"Koke adds life where there isn't any," warned the Clash about cocaine back in 1980, a year that shook the ground under American politics. The Koch -- pronounced "Koke" -- brothers, David and Charles (though not sibling Bill, for the time being) serve a comparably stimulative role for liberals in 2014, another election year with seismic potential.
In recent weeks, self-proclaimed working-class hero Ed Schultz has shown he can barely pass a waking hour without vilifying the cursed Kochs. Yesterday Schultz regurgitated a persistent leftist falsehood about them and did so in a way that showed he wasn't even sure about the claim. (Audio after the jump)
Here's what Schultz said on his radio show and which you can expect to hear repeated ad nauseam through the first week of November (audio) --
Now, if you're here or there as a liberal about the pipeline, you're not really sure and you're against the Kochs or you don't like money in politics, they're going to make a boatload and then some off the pipeline. They are the main beneficiary of this (pause), as I'm told. Uh, and so that, and as I said earlier, in and of itself is enough to make a lot of people take notice, because what do they do with their profits? What do they do with their money? It's the best government they can possibly buy.
Schultz didn't cite his source, but an immediate suspect comes to mind -- a March 20 Washington Post story headlined, "The biggest foreign lease holder in Canada's oil sands isn't Exxon Mobil or Chevron. It's the Koch brothers."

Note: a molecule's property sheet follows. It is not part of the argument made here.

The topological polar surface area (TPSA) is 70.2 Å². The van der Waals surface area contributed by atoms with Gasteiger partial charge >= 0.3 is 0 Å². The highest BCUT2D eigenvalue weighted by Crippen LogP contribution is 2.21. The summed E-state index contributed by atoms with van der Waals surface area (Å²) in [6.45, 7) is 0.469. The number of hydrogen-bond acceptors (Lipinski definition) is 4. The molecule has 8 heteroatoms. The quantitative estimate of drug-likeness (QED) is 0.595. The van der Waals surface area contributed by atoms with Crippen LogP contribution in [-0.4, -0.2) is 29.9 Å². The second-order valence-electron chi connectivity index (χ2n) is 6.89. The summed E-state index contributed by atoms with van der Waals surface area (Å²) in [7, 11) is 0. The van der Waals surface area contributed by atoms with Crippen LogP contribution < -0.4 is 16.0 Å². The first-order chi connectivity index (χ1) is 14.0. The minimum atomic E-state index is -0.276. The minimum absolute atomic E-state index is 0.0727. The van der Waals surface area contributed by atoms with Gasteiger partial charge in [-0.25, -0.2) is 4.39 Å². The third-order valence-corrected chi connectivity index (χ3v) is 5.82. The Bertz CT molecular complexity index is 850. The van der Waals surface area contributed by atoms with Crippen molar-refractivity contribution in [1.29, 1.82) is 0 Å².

The story was the target of a withering rebuttal from Powerline's John Hinderaker in a post titled "Washington Post falls for left-wing fraud, embarrasses itself." The Post's reporters, Hinderaker wrote, relied on dubious claims from the "far-left" International Forum for Globalization.
"The Post more or less endorses IFG's theory that the Keystone pipeline would somehow benefit Koch (Industries)," Hinderaker wrote, "even though the Post notes that there is zero evidence to that effect."
Hinderaker cited an except from the article that undercut the rationale for the story itself --
Koch's oil production in northern Alberta is "negligible," according to industry sources and quarterly publications of the provincial government. Moreover, Koch has not reserved any space in the Keystone pipeline, a process that usually takes place before a pipeline is built. The pipeline also does not run anywhere near Koch's refining facilities. And TransCanada, owner of the Keystone routes, says Koch is not expected to be one of the pipeline's customers.
Hinderaker's takedown of the Post story got even more amusing when he pointed out that the International Forum on Globalization, the main source for the story, issued another report back in September. "The astonishing thing" about that report, Hinderaker wrote, "is that it admitted that the Keystone Pipeline will damage Koch's economic interests. (emphasis in the original, and again). Keystone would create competition for Alberta oil, raising the price of oil that Koch buys in the Midwest for its Pine Bend refinery. The original IFG report admitted that this would cost Koch $120 billion! Now, that is a stupid number based on a 50-year projection. But still, the basic point is correct: the Keystone pipeline would hurt Koch Enterprises economically, which is why Koch has never come out in favor of the pipeline or lobbied on its behalf."
Suffice it to say that Schultz doesn't read Powerline and apparently doesn't get past the headlines in the Post. But can there be much doubt it would make little difference if he did? Liberals have decided through collective osmosis that they must demonize the Koch brothers this year, to make them an Emanuel Goldstein of the midterms, and they aren't about to let anything so trivial as stubborn facts deter them. (Kudos to Volokh Conspiracy's David Bernstein, the first I'm aware of who made the parallel).